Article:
Melanoma risk assessment based on relatives’ age at diagnosis

Yelena P. Wu, Wendy Kohlmann, Karen Curtin, Zhe Yu, Heidi A. Hanson, Mia Hashibe, Bridget G. Parsons, Jathine Wong, Joshua D. Schiffman, Douglas Grossman, Sancy Leachman

Research output: Contribution to journalArticle

4 Citations (Scopus)

Abstract

Purpose: The aim of this study was to determine risk for melanoma among individuals who have a first- or second-degree relative with a history of melanoma, based on the unaffected individual’s age and age at diagnosis of the relative. Methods: The study employed a case–control design using a statewide database linked with a Surveillance Epidemiology and End Results cancer registry. A population-based sample of individuals who received at least one diagnosis of first primary, malignant melanoma (n = 14,281), as well as their first- and second-degree relatives, was included. Control individuals with no history of melanoma (n = 70,889) were matched to cases on birth year, gender, race/ethnicity, and county at birth. Results: Risk for melanoma among relatives of melanoma patients declined with relative’s age and age at diagnosis. Individuals between ages 40 and 49 who are first-degree relatives of melanoma patients diagnosed between ages 40 and 49 had the greatest risk for melanoma compared with individuals without a first-degree relative with a melanoma history (HR 4.89; 95% CI 3.11–7.68). Increased melanoma risk among second-degree relatives of patients was typically lower than that for first-degree relatives. Conclusions: Risk for melanoma, at earlier ages than expected, is increased among relatives of individuals with a history of melanoma, particularly if the melanoma case was diagnosed at a young age. Further research on the relationship between age at diagnosis and relative’s melanoma risk could inform melanoma screening recommendations for individuals with a family history of the disease.

Original languageEnglish (US)
Pages (from-to)1-7
Number of pages7
JournalCancer Causes and Control
DOIs
StateAccepted/In press - Dec 14 2017

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Melanoma
Parturition
Registries
Epidemiology
Databases

Keywords

  • Age at diagnosis
  • Early detection
  • Familial risk
  • Melanoma

ASJC Scopus subject areas

  • Oncology
  • Cancer Research

Cite this

Wu, Y. P., Kohlmann, W., Curtin, K., Yu, Z., Hanson, H. A., Hashibe, M., ... Leachman, S. (Accepted/In press). Melanoma risk assessment based on relatives’ age at diagnosis. Cancer Causes and Control, 1-7. https://doi.org/10.1007/s10552-017-0994-8

Melanoma risk assessment based on relatives’ age at diagnosis. / Wu, Yelena P.; Kohlmann, Wendy; Curtin, Karen; Yu, Zhe; Hanson, Heidi A.; Hashibe, Mia; Parsons, Bridget G.; Wong, Jathine; Schiffman, Joshua D.; Grossman, Douglas; Leachman, Sancy.

In: Cancer Causes and Control, 14.12.2017, p. 1-7.

Research output: Contribution to journalArticle

Wu, YP, Kohlmann, W, Curtin, K, Yu, Z, Hanson, HA, Hashibe, M, Parsons, BG, Wong, J, Schiffman, JD, Grossman, D & Leachman, S 2017, 'Melanoma risk assessment based on relatives’ age at diagnosis', Cancer Causes and Control, pp. 1-7. https://doi.org/10.1007/s10552-017-0994-8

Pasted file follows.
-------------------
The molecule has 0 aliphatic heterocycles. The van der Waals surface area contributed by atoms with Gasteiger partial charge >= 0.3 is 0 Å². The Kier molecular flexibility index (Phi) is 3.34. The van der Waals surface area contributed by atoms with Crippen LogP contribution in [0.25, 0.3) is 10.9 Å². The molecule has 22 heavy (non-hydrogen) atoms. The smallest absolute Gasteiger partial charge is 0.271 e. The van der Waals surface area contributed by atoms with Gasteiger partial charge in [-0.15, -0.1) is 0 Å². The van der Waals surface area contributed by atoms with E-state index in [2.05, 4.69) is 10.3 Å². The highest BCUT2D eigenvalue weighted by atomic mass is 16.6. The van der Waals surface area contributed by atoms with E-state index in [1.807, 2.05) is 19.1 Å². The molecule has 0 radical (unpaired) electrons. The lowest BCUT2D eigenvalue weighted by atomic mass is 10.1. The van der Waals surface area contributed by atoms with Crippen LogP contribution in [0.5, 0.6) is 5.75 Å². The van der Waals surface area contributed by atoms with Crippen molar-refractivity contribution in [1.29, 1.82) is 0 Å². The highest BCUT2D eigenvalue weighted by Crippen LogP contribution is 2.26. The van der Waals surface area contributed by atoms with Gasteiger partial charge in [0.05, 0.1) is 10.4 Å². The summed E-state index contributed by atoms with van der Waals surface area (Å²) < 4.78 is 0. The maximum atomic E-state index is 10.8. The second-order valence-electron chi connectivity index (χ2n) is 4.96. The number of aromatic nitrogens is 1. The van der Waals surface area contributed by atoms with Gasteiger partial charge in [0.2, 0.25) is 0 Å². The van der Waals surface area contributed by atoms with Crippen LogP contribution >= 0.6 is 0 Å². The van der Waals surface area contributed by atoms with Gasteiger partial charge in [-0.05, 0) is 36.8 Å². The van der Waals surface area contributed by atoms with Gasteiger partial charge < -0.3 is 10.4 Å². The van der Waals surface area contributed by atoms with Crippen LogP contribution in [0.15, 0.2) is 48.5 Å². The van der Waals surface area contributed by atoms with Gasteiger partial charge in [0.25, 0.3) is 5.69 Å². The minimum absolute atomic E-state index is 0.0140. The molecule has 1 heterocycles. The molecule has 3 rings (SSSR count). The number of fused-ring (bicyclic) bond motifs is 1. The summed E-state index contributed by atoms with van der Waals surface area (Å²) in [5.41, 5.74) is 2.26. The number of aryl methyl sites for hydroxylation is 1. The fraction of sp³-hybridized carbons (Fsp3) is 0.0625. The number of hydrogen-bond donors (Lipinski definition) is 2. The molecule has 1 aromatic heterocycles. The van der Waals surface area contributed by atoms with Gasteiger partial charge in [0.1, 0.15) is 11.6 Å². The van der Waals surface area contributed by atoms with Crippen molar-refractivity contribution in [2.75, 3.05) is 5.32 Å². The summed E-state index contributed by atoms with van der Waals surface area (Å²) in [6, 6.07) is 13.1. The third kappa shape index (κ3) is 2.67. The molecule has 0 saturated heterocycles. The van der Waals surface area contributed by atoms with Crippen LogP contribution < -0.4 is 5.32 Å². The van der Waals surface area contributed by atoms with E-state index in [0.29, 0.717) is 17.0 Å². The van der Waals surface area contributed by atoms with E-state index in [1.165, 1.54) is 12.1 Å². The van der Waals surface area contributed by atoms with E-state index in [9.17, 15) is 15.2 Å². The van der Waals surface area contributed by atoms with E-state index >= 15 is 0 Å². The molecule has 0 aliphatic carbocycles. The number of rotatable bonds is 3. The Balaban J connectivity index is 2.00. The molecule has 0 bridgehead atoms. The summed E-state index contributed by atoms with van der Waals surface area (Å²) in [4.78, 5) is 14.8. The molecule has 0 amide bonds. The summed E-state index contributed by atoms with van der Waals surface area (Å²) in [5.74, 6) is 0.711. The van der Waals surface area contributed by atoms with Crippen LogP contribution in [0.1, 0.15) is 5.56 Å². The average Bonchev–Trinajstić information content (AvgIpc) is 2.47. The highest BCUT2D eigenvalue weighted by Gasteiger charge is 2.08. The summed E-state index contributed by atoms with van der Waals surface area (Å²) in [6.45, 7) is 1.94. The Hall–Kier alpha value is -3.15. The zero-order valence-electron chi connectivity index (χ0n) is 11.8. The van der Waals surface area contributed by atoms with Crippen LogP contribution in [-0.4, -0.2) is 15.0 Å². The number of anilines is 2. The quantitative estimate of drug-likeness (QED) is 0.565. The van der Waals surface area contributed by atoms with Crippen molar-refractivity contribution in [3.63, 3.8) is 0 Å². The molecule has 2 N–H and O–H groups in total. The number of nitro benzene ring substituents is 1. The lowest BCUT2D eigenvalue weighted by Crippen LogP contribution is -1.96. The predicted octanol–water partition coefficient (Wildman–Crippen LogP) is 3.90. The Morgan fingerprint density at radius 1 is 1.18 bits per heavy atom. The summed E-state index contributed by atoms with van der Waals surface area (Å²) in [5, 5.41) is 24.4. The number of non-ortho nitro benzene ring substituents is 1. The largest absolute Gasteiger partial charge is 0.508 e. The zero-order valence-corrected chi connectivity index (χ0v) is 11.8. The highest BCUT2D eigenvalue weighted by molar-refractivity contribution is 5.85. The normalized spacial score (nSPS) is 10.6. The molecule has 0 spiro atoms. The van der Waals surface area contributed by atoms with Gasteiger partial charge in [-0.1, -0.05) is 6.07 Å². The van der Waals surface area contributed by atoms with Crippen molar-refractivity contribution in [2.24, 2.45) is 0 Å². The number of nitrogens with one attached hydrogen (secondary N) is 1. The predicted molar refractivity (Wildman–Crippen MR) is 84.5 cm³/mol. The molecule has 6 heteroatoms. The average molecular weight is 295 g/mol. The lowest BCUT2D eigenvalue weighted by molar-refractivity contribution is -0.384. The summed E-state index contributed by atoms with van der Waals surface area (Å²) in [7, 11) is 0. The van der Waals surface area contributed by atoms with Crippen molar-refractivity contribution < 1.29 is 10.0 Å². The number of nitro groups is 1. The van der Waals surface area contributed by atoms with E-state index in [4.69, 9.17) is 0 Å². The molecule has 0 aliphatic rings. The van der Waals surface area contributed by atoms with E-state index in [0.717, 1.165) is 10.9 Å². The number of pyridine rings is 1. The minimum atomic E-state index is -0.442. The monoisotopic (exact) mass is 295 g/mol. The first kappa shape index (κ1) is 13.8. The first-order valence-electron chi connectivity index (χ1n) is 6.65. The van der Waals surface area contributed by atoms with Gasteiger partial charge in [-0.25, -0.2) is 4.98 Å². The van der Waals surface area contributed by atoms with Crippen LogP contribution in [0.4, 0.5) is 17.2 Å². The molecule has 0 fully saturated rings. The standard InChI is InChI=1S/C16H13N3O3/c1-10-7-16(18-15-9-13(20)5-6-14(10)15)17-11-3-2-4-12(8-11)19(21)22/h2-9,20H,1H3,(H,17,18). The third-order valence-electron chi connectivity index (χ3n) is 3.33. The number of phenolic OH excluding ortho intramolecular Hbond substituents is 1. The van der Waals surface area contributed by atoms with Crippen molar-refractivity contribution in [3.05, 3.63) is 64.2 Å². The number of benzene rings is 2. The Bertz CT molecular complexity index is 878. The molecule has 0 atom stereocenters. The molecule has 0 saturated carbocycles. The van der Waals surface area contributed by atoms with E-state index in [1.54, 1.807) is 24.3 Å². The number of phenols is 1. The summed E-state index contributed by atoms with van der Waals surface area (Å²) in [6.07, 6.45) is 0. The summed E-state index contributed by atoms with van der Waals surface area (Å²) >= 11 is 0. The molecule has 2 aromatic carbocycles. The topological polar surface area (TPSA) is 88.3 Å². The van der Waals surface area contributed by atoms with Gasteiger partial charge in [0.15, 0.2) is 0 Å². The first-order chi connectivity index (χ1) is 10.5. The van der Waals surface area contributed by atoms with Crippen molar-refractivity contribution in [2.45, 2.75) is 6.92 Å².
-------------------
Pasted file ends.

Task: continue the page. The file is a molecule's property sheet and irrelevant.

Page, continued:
Wu, Yelena P. ; Kohlmann, Wendy ; Curtin, Karen ; Yu, Zhe ; Hanson, Heidi A. ; Hashibe, Mia ; Parsons, Bridget G. ; Wong, Jathine ; Schiffman, Joshua D. ; Grossman, Douglas ; Leachman, Sancy. / Melanoma risk assessment based on relatives’ age at diagnosis. In: Cancer Causes and Control. 2017 ; pp. 1-7.
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AB - Purpose: The aim of this study was to determine risk for melanoma among individuals who have a first- or second-degree relative with a history of melanoma, based on the unaffected individual’s age and age at diagnosis of the relative. Methods: The study employed a case–control design using a statewide database linked with a Surveillance Epidemiology and End Results cancer registry. A population-based sample of individuals who received at least one diagnosis of first primary, malignant melanoma (n = 14,281), as well as their first- and second-degree relatives, was included. Control individuals with no history of melanoma (n = 70,889) were matched to cases on birth year, gender, race/ethnicity, and county at birth. Results: Risk for melanoma among relatives of melanoma patients declined with relative’s age and age at diagnosis. Individuals between ages 40 and 49 who are first-degree relatives of melanoma patients diagnosed between ages 40 and 49 had the greatest risk for melanoma compared with individuals without a first-degree relative with a melanoma history (HR 4.89; 95% CI 3.11–7.68). Increased melanoma risk among second-degree relatives of patients was typically lower than that for first-degree relatives. Conclusions: Risk for melanoma, at earlier ages than expected, is increased among relatives of individuals with a history of melanoma, particularly if the melanoma case was diagnosed at a young age. Further research on the relationship between age at diagnosis and relative’s melanoma risk could inform melanoma screening recommendations for individuals with a family history of the disease.

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